Starting this week the University of Oregon has a new police officer — one with his own water bowl and collar.
Onyx, a 3-year-old black Labrador rescue dog, and his handler, officer Troy Phillips, completed an out-of-state police dog training program weeks ahead of time and will be starting work on campus soon. The dog was named for both the Onyx Street that runs through campus and for his deep, shiny black color.
The UOPD K9 officer project was an early goal for Chief Matt Carmichael after he arrived on campus in September 2017.
The chief wants to be clear: Onyx is not a “bite” dog, one that chases and corners fleeing suspects. He’s also not a narcotics dog, sniffing out drugs. The K9 has two critical duties: explosives detection and community engagement.
“Engagement is, by far, the main part of the dog’s work,” Carmichael said. “He’s there for outreach to students. In my experience it’s a great icebreaker, a great conversation starter. We want our students to feel comfortable and positive about their police, and a friendly dog is a great ambassador.”
The more serious part of Onyx’s duties, and the one that required the intensive training, is sniffing out explosives. There are few dogs in Oregon with that skill set, and they are not always available, especially on short notice.
“Here at the university we have a lot of large, complicated and high-profile events,” Carmichael said. “Not to mention short-notice dignitary visits or gatherings in large public spaces with lots of people coming from outside the UO. We need to be able to adequately search our spaces for dangerous items and not count on other agencies alone.”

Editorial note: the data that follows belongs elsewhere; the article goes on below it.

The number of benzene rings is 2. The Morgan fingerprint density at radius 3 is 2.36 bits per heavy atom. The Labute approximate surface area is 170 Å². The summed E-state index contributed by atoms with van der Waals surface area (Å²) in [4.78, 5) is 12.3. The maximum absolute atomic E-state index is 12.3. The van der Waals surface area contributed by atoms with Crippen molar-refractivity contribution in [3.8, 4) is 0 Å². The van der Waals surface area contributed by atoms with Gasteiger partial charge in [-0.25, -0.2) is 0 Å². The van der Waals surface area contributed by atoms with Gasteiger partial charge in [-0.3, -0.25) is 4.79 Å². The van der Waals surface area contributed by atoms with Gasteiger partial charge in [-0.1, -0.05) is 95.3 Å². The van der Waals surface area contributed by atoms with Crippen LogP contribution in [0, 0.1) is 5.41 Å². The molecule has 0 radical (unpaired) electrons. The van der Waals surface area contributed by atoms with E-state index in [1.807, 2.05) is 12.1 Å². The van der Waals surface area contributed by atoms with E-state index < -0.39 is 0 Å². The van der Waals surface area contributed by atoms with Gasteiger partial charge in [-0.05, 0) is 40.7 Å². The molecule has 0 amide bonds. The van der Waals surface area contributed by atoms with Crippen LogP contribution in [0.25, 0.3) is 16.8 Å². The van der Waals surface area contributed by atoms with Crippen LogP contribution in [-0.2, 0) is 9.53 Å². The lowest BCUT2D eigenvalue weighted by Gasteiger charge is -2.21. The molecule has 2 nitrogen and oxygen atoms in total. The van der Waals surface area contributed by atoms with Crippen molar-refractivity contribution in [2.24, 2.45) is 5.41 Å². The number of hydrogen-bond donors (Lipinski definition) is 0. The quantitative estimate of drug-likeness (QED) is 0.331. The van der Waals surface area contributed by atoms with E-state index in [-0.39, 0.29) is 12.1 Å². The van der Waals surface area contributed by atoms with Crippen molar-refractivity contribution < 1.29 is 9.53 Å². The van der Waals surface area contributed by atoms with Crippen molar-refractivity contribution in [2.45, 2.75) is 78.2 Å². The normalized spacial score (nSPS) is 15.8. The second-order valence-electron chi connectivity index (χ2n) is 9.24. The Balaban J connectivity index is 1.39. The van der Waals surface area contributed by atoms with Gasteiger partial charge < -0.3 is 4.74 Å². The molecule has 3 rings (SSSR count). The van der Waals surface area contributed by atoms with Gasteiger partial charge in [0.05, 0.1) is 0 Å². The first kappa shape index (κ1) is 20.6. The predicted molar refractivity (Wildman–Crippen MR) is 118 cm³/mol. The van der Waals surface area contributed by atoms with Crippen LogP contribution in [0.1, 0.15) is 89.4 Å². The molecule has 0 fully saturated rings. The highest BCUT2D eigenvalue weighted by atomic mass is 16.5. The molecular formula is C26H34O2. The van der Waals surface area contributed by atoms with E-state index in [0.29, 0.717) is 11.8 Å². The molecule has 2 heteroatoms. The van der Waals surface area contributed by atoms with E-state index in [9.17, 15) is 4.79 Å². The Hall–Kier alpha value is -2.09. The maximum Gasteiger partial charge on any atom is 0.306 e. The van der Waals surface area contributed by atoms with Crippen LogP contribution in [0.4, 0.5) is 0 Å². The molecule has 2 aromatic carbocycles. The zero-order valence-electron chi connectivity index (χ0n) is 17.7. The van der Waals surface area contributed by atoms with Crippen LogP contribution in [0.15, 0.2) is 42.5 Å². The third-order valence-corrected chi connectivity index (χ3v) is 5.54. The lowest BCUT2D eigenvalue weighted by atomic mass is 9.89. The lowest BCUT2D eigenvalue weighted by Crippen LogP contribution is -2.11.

Onyx is also trained to detect firearms by sniffing out the small explosives in ammunition.
Onyx and Phillips have spent the last seven weeks in the Law Dogs police canine training course, at the Sacramento Police Academy in California. Program completion is typically closer to 12 weeks, but Onyx mastered the skills quickly enough to graduate ahead of schedule. The dog has a degree of sorts: certified by California Peace Officer Standards and Training in explosives detection and obedience.
Phillips will start by introducing Onyx to campus and getting him familiar with the environment, work expectations and people. Phillips asks students and members of the campus community to please ask first before greeting Onyx, so Phillips can make sure the dog follows directions and keeps his enthusiasm in check.
“Onyx really is very friendly and looking forward to greeting his new friends,” Phillips said.
Phillips feels that Onyx was a bit of a natural, but he just needed direction.
“From the start Onyx was full of energy and incredibly eager to work and play, but he lacked focus and never stopped moving,” Phillips said. “Once we were able to focus that energy into his training, Onyx has really transformed. All of that energy and excitement made him incredibly sharp and eager when detecting and allowed him to search constantly during evidence searches. He’s definitely a natural athlete.”
Phillips said it’s incredible what a dog like this can do when given a chance, from detecting an explosive the size of a thumbnail to locating a shell casing in a football field and making it look easy.
“On one of our last evidence searches with Onyx, he alerted on a patch of grass approximately four square feet with deep, tangled grass and weeds,” Phillips said. “I and another handler spent about 10 minutes searching for the evidence and almost gave up. Thankfully I was reminded to ‘trust the dog,’ and given a second thorough examination we found the evidence, concealed from our view but easily found by Onyx’s incredible nose. I think that lesson will stick with me. Trust the dog.”
—By Kelly McIver, University Communications